Samuel Yette

Sam Yette, another great intellect and prolific standard of excellence has passed at the age of 81. Outstanding journalist, scholar, author, teacher, mentor and civil rights icon, Sam meant so much to me and scores of others whose lives he touched. The last time I was with Sam was during the 90th birthday celebration of Gordon Parks in New York City, 11/30/02, organized by photographer, Jason Miccolo Johnson. Sam was among hundreds of other stellar African American achievers from around the world who convened to pay their respects to Gordon. Now, we will mourn the passing and celebrate the great life and achievements of our dear friend and beacon of joy and brilliance, Samuel Yette. May you rest in peace.

Professor Yette

He pushed harder than any other instructor, yielding results that amazed us — his students — but never him.

He was an incredible man — kind, humble, intelligent and passionate — and he left an indelible impression on scores of journalists who became forces in the industry.

His landmark book, "The Choice," was spot-on, and rings as true today as it did 40 years ago.

I, and many fellow alums from Howard's "School of C," really loved Professor Yette. May he rest in peace.

Mr. Yette

Mr. Yette, as we knew him at Howard in the 1970’s, was a remarkable journalism professor. I can vividly recall his insights examining his experience with Gordon Parks at LIFE magazine, the role of Black journalists and the impact of THE CHOICE. He had strict rules ranging from spelling to tardiness. Just like his former employer at EBONY, John Johnson, Mr. Yette would lock the door exactly at class time. Latecomers would be admonished. I experienced the lock out from both Mr. Yette and Johnson Publishing. When I was a staff writer for EBONY MAN in the 1980’s, I was docked for one-hour pay after arriving at 9:10 (or later) a few times. Mr. Yette also taught me how to conduct a news interview. During a meeting in his office, he pointed at the air conditioner. There was a plastic circle on the square machine. He said, “How does that circle relate to the whole air conditioner?”  It was a technique that I have used for decades as a news/talk radio producer, radio talk show host, print journalist and even as a public relations executive. Even today, I can still hear Mr. Yette’s advice in the back of my head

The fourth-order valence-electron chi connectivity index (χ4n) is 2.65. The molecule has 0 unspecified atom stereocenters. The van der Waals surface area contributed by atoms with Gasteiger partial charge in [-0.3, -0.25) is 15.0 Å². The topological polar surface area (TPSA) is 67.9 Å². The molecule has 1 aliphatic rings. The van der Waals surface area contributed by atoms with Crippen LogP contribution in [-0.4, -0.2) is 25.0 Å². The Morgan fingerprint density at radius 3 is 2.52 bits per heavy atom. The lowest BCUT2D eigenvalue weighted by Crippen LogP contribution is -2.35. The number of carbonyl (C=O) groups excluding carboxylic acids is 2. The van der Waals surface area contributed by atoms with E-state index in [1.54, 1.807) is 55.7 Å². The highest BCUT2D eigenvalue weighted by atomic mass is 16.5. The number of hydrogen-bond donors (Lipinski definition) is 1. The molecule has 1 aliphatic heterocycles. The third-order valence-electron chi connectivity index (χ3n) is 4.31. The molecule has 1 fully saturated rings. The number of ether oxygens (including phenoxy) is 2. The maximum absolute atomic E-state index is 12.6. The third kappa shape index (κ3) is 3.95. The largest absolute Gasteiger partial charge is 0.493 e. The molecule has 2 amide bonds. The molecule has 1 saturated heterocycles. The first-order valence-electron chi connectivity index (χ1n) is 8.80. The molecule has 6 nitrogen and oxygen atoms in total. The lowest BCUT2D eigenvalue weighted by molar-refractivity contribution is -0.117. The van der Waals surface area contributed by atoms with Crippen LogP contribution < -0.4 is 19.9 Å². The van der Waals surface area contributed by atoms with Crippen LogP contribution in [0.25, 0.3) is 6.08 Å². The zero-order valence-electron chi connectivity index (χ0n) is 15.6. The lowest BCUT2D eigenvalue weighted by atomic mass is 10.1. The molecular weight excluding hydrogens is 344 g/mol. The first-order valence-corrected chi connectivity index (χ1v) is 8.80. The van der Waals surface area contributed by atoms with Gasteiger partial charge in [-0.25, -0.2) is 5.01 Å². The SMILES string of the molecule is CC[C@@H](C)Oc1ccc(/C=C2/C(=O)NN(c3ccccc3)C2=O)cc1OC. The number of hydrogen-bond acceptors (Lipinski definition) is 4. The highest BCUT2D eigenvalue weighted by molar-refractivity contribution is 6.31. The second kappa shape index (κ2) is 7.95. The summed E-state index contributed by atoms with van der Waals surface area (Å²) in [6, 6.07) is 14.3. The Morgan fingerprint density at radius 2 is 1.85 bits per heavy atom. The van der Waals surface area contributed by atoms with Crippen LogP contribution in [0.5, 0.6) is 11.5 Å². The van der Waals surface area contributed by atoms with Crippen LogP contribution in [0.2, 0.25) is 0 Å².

Professor Yette's passing

Simply put, Professor Yette loved his students (he would use that word, love, at his retirement dinner in the early '80s when describing his motivation in teaching his students he had over the years). His was not a soft love, an easy love that would let you slide. No, his love showed in the excellence he demanded of us; in the rigor with which he prepared us (Some of you may remember we were required to memorize the first 10 amendments of the Constitution and analyze and discuss their importance). ;It showed in his detailed preparation, and in the Socratic teaching style that could give a first semester sophomore a headache for a month (that being me back in 1977 at Howard University). He never let us slide. Or if you did try to merely slide by, you would probably fail his course. When I think of all the teachers I've had in high school, undergrad and graduate school, he's the one who tops the list, standing head and shoulders above the rest. He was brilliant. Stern, yes, but also kind. He tried to give the students the knowledge to challenge what needed to be challenged; and the skill to ferret out what needed to be exposed. I mourn his passing.